"The action I am taking is no more than a radical measure to hasten the explosion of truth and justice. I have but one passion: to enlighten those who have been kept in the dark, in the name of humanity which has suffered so much and is entitled to happiness. My fiery protest is simply the cry of my very soul. Let them dare, then, to bring me before a court of law and let the enquiry take place in broad daylight!" - Emile Zola, J'accuse! (1898) -

Tuesday, July 8, 2008

From The Washington Post: Kucinich Bringing Back Impeachment This Week : Thursday Night



Keeping true to his word, Rep. Dennis Kucinich (D-Ohio) informed his colleagues today that he would bring one article of impeachment against President Bush "for taking our nation and our troops to war based on lies" to the House floor Thursday.

In early June, Kucinich introduced 35 articles of impeachment against Bush and demanded that they be read into the record in full, taking up two nights of House floor time to do so. After the House voted to refer the articles to the Judiciary Committee, Kucinich vowed that he would come back in 30 days with 60 articles of impeachment if no hearings were held.

Judiciary has done nothing on the subject in the ensuing month, though Kucinich does appear to have scaled down his plans, as he is only introducing one article instead of the promised 60. By again using a privileged resolution to bring impeachment to the floor, Kucinich is ensuring that the House will have to deal with his measure within two
legislative days.

Democratic leaders have made clear that they do not want impeachment proceedings against Bush to move in the House, particularly since he only has six months left in office. Judiciary Chairman John Conyers (D- Mich.) has generally stayed quiet on the topic but has given noindication that he plans to have his panel address the issue soon.

Kucinich's full "Dear Colleague" letter is after the jump.

Dear Colleague,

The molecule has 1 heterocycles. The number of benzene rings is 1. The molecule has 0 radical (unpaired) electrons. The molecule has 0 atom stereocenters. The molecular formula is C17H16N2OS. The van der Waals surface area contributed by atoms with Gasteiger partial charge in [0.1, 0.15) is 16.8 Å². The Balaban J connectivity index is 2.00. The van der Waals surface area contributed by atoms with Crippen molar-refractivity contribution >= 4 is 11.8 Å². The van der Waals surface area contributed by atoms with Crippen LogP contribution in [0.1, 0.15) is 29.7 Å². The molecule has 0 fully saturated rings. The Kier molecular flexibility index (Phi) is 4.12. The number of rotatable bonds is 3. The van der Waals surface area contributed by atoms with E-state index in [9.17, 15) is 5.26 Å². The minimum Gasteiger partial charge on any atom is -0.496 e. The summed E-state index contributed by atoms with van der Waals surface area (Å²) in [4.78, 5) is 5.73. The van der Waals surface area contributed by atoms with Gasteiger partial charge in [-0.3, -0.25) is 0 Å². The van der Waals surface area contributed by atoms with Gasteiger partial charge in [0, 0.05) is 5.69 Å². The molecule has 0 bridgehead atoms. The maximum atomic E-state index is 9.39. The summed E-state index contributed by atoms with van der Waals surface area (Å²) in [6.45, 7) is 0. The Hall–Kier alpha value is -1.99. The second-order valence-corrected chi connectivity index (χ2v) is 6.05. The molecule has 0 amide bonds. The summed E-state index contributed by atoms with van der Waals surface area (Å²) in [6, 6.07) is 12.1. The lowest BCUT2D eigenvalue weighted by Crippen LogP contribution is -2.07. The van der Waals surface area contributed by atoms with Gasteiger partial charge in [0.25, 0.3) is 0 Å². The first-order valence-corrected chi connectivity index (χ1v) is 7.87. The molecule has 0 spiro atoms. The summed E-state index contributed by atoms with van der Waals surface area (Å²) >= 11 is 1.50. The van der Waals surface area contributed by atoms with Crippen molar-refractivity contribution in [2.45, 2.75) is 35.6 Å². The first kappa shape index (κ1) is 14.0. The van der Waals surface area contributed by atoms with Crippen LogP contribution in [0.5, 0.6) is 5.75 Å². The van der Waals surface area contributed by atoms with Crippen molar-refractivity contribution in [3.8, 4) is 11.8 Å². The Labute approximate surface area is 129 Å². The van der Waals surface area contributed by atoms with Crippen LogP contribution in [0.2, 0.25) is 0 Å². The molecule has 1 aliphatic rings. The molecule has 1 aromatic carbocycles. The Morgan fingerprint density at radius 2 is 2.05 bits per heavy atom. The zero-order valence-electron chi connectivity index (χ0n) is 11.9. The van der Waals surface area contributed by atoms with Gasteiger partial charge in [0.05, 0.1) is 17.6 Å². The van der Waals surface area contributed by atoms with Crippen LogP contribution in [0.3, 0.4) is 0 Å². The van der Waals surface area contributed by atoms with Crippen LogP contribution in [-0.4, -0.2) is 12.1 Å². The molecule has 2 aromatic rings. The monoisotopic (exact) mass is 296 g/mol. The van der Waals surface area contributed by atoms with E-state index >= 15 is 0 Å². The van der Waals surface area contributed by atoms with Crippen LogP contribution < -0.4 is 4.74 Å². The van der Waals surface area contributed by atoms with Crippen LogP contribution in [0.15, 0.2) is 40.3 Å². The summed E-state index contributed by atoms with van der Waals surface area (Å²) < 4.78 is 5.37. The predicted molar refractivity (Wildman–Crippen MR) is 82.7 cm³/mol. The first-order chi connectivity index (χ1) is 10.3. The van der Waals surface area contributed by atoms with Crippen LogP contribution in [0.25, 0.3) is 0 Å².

During the Fourth of July holiday a WWII veteran stood ram-rod straight in his crisp dress uniform and saluted our flag as it passed in a parade. His silent reverential stance was a powerful reminder of the love of country that is reflected in our veterans of all
generations and all services.

It is also a powerful reminder of the responsibilities of the President of the Untied States in his capacity as Commander in Chief.

It is worse than heartbreaking that George W. Bush, as Commander in Chief, caused this country to go to war based on information which was false, and which he knew to be false. The consequences for our troops have been devastating. We have lost 4,116 of our beloved servicemen and women since the war began, with over 30,000 physically wounded and countless others emotionally wounded. The toll on the service persons
and their families will be felt throughout their lives.

There can be no greater responsibility of a Commander in Chief than to command based on facts on the ground, and to command in fact and in truth. There can be no greater offense of a Commander in Chief than to misrepresent a cause of war and to send our brave men and women into harm's way based on those misrepresentations.

There has been a breach of faith between the Commander in Chief and the troops. Iraq had nothing to do with 9/11 or with Al Qaeda's role in 9/11. Iraq had neither the intention nor the capability of attacking the United States. Iraq did not have weapons of Mass of Destruction. Yet George W. Bush took our troops to war under all of these false assumptions. Given the profound and irreversible consequences to our troops, if his decision was the result of a mistake, he must be impeached. Since his decision was based on lies, impeachment as a remedy falls short, but represents at least some effort on our part to demonstrate our concern about the sacrifices our troops have made.

This Thursday evening I will bring a privileged resolution to the House with a single Article of Impeachment of President Bush for taking our nation and our troops to war based on lies. We owe it to our troops who even at this hour stand as sentinels of America because they love this country and will give their lives for it. What are we
willing to do to match their valor and the valor of their successors?

Are we at least willing to defend the Constitution from the comfort and security of our Washington, DC offices?

Dennis J. Kucinich
Member of Congress